The net investment income tax imposes a 3.8% surtax on any investment income that brings your adjusted gross income above the threshold amount of $200,000 for individual filers, $250,000 for joint filing, and $125,000 for married taxpayers filing separately.
This tax applies to interest, dividends, and capital gains, as well as rental income from real estate, royalty income from energy assets or intellectual property rights, and passive business income.
Calculating the net investment income tax can be complicated because you’re allowed to take some of the expenses you incur in generating that income as a deduction against the taxable amount. Items like investment interest expense and taxes on income at the state and local level will reduce your net investment income, and so you can use them to lower your tax liability under the provision.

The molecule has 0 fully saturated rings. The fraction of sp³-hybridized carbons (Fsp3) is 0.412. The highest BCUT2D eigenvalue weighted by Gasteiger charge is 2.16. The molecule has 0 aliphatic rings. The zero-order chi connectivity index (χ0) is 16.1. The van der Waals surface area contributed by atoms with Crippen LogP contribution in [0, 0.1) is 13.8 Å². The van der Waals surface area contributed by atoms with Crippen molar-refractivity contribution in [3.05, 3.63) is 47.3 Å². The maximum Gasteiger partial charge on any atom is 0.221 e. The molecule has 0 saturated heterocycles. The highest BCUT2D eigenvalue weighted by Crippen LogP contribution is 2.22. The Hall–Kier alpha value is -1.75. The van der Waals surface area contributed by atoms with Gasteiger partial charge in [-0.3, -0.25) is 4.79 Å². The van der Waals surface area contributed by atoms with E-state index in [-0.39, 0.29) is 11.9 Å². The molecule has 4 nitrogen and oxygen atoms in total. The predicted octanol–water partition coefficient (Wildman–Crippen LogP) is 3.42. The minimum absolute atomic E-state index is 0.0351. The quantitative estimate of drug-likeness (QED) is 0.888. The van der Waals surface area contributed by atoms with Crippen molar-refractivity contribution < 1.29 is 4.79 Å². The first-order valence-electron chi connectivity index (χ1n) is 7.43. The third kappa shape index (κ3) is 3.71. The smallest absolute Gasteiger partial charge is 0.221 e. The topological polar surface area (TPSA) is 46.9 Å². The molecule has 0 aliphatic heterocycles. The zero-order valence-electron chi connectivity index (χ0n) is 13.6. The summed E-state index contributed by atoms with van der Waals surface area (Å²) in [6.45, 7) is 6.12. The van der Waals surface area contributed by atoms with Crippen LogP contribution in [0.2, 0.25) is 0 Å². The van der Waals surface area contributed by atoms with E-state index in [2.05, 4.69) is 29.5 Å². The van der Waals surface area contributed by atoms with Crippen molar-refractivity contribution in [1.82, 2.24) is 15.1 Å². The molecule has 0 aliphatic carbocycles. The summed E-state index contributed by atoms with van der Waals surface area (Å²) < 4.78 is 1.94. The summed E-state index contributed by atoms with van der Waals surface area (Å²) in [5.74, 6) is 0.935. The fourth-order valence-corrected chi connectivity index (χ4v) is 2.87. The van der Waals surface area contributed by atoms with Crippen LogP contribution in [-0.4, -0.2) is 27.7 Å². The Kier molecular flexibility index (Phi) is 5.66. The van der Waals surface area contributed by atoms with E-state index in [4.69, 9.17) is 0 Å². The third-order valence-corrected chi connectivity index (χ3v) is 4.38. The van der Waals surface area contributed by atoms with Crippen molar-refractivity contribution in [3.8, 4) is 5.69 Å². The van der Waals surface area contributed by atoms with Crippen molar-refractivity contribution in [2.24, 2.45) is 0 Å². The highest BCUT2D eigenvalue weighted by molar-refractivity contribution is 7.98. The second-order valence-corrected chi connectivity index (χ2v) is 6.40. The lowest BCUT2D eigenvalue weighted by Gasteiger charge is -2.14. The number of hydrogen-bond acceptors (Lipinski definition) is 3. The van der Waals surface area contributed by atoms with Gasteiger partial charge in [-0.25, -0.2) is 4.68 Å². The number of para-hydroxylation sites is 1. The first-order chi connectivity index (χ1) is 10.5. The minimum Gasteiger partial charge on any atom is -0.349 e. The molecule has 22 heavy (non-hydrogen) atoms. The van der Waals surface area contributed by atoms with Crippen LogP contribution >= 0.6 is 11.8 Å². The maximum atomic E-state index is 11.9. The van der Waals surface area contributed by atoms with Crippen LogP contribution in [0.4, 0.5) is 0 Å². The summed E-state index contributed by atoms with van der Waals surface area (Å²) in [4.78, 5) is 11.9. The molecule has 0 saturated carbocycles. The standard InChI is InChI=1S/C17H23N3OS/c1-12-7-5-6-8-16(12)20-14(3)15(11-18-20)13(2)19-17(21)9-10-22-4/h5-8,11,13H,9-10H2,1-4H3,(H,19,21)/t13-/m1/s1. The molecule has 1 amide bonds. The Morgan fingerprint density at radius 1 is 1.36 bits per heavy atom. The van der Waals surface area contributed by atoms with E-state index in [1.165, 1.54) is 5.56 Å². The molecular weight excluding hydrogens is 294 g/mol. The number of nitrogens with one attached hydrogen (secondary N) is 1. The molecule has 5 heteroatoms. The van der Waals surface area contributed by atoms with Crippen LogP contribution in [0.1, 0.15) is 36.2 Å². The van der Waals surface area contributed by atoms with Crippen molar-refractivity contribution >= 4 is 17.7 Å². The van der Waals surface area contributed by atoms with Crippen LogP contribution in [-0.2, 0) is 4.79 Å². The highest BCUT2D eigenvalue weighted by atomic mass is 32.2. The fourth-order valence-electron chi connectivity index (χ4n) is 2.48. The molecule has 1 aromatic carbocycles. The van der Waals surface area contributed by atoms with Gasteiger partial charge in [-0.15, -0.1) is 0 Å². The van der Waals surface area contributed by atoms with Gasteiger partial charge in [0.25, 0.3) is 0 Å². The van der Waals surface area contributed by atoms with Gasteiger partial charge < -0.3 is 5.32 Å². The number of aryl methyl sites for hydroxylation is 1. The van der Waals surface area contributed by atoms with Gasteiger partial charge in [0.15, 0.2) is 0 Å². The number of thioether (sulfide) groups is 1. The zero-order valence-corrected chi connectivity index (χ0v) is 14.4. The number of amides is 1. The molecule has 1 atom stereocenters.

Moreover, if you’re close to the income threshold, only that portion of your investment income that pushes you above the threshold is subject to tax. For instance, if you’re a single filer with adjusted gross income of $201,000 with $10,000 in net investment income, you’ll pay net investment income only on the $1,000 over the $200,000 threshold.
Many had hoped that tax reform would get rid of this tax. Even after a failed attempt to repeal the Affordable Care Act earlier in the year, lawmakers could still have eliminated the tax as a symbolic objection to the legislation.
The tax, however, is still around, and is likely to affect an increasing number of people as the years go by. The $200,000 and $250,000 income thresholds aren’t indexed for inflation, and so to the extent that inflation raises wages and incomes more broadly, a larger number of people will find their incomes above the thresholds and start having to pay these two taxes.